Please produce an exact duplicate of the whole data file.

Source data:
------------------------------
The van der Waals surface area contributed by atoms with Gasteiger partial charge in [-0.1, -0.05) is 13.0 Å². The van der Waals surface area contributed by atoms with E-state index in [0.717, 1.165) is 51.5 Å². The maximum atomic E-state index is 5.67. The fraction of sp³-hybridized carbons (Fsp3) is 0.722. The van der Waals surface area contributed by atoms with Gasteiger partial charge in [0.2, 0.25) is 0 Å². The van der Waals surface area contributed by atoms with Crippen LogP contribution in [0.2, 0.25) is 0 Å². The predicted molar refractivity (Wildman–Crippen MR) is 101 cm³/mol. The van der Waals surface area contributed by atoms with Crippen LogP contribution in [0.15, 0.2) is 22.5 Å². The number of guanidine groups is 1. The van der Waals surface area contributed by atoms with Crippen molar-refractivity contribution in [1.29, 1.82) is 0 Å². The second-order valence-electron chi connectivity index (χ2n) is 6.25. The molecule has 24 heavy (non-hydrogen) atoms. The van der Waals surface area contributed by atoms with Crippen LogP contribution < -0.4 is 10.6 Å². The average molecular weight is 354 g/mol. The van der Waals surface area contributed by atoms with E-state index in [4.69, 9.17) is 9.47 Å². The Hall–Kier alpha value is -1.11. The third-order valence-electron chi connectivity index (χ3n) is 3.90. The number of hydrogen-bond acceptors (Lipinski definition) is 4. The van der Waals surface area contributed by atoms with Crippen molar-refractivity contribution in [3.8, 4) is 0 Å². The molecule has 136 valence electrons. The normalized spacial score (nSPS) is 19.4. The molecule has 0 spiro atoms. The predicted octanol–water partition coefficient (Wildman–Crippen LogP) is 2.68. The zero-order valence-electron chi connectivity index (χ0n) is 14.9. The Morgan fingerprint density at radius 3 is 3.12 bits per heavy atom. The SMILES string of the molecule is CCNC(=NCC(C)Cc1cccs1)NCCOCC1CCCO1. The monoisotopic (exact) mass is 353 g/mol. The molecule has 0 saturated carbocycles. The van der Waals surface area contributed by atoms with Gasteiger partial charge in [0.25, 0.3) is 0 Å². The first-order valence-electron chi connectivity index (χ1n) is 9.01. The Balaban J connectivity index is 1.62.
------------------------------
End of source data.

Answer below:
The van der Waals surface area contributed by atoms with Gasteiger partial charge in [-0.1, -0.05) is 13.0 Å². The van der Waals surface area contributed by atoms with E-state index in [0.717, 1.165) is 51.5 Å². The maximum atomic E-state index is 5.67. The fraction of sp³-hybridized carbons (Fsp3) is 0.722. The van der Waals surface area contributed by atoms with Gasteiger partial charge in [0.2, 0.25) is 0 Å². The van der Waals surface area contributed by atoms with Crippen LogP contribution in [0.2, 0.25) is 0 Å². The predicted molar refractivity (Wildman–Crippen MR) is 101 cm³/mol. The van der Waals surface area contributed by atoms with Crippen LogP contribution in [0.15, 0.2) is 22.5 Å². The number of guanidine groups is 1. The van der Waals surface area contributed by atoms with Crippen molar-refractivity contribution in [1.29, 1.82) is 0 Å². The second-order valence-electron chi connectivity index (χ2n) is 6.25. The molecule has 24 heavy (non-hydrogen) atoms. The van der Waals surface area contributed by atoms with Crippen LogP contribution < -0.4 is 10.6 Å². The average molecular weight is 354 g/mol. The van der Waals surface area contributed by atoms with E-state index in [4.69, 9.17) is 9.47 Å². The Hall–Kier alpha value is -1.11. The third-order valence-electron chi connectivity index (χ3n) is 3.90. The number of hydrogen-bond acceptors (Lipinski definition) is 4. The van der Waals surface area contributed by atoms with Crippen molar-refractivity contribution in [3.8, 4) is 0 Å². The molecule has 136 valence electrons. The normalized spacial score (nSPS) is 19.4. The molecule has 0 spiro atoms. The predicted octanol–water partition coefficient (Wildman–Crippen LogP) is 2.68. The zero-order valence-electron chi connectivity index (χ0n) is 14.9. The Morgan fingerprint density at radius 3 is 3.12 bits per heavy atom. The SMILES string of the molecule is CCNC(=NCC(C)Cc1cccs1)NCCOCC1CCCO1. The monoisotopic (exact) mass is 353 g/mol. The molecule has 0 saturated carbocycles. The van der Waals surface area contributed by atoms with Gasteiger partial charge in [0.25, 0.3) is 0 Å². The first-order valence-electron chi connectivity index (χ1n) is 9.01. The Balaban J connectivity index is 1.62.